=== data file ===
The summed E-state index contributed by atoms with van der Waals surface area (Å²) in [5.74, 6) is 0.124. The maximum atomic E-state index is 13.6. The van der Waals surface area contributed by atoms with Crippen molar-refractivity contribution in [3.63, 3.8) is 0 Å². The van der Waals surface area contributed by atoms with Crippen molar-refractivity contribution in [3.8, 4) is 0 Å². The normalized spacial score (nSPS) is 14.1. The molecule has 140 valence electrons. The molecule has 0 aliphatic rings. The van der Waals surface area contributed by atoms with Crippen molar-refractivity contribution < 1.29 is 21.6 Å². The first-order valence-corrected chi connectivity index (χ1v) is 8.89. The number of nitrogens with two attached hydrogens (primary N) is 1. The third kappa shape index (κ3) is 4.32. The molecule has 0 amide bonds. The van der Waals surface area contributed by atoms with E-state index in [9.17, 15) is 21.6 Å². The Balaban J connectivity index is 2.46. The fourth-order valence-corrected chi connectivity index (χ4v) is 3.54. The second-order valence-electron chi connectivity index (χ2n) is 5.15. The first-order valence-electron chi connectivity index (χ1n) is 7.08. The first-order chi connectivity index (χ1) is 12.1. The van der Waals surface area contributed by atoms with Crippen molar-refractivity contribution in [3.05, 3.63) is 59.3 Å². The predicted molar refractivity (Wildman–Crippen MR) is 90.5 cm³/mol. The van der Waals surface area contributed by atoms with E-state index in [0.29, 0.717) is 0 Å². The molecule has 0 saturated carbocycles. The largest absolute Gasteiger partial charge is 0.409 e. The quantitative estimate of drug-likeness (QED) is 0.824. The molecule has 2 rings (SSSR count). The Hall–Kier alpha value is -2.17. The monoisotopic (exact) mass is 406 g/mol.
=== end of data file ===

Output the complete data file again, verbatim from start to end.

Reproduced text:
The summed E-state index contributed by atoms with van der Waals surface area (Å²) in [5.74, 6) is 0.124. The maximum atomic E-state index is 13.6. The van der Waals surface area contributed by atoms with Crippen molar-refractivity contribution in [3.63, 3.8) is 0 Å². The van der Waals surface area contributed by atoms with Crippen molar-refractivity contribution in [3.8, 4) is 0 Å². The normalized spacial score (nSPS) is 14.1. The molecule has 140 valence electrons. The molecule has 0 aliphatic rings. The van der Waals surface area contributed by atoms with Crippen molar-refractivity contribution < 1.29 is 21.6 Å². The first-order valence-corrected chi connectivity index (χ1v) is 8.89. The number of nitrogens with two attached hydrogens (primary N) is 1. The third kappa shape index (κ3) is 4.32. The molecule has 0 amide bonds. The van der Waals surface area contributed by atoms with E-state index in [9.17, 15) is 21.6 Å². The Balaban J connectivity index is 2.46. The fourth-order valence-corrected chi connectivity index (χ4v) is 3.54. The second-order valence-electron chi connectivity index (χ2n) is 5.15. The first-order valence-electron chi connectivity index (χ1n) is 7.08. The first-order chi connectivity index (χ1) is 12.1. The van der Waals surface area contributed by atoms with Crippen molar-refractivity contribution in [3.05, 3.63) is 59.3 Å². The predicted molar refractivity (Wildman–Crippen MR) is 90.5 cm³/mol. The van der Waals surface area contributed by atoms with E-state index in [0.29, 0.717) is 0 Å². The molecule has 0 saturated carbocycles. The largest absolute Gasteiger partial charge is 0.409 e. The quantitative estimate of drug-likeness (QED) is 0.824. The molecule has 2 rings (SSSR count). The Hall–Kier alpha value is -2.17. The monoisotopic (exact) mass is 406 g/mol.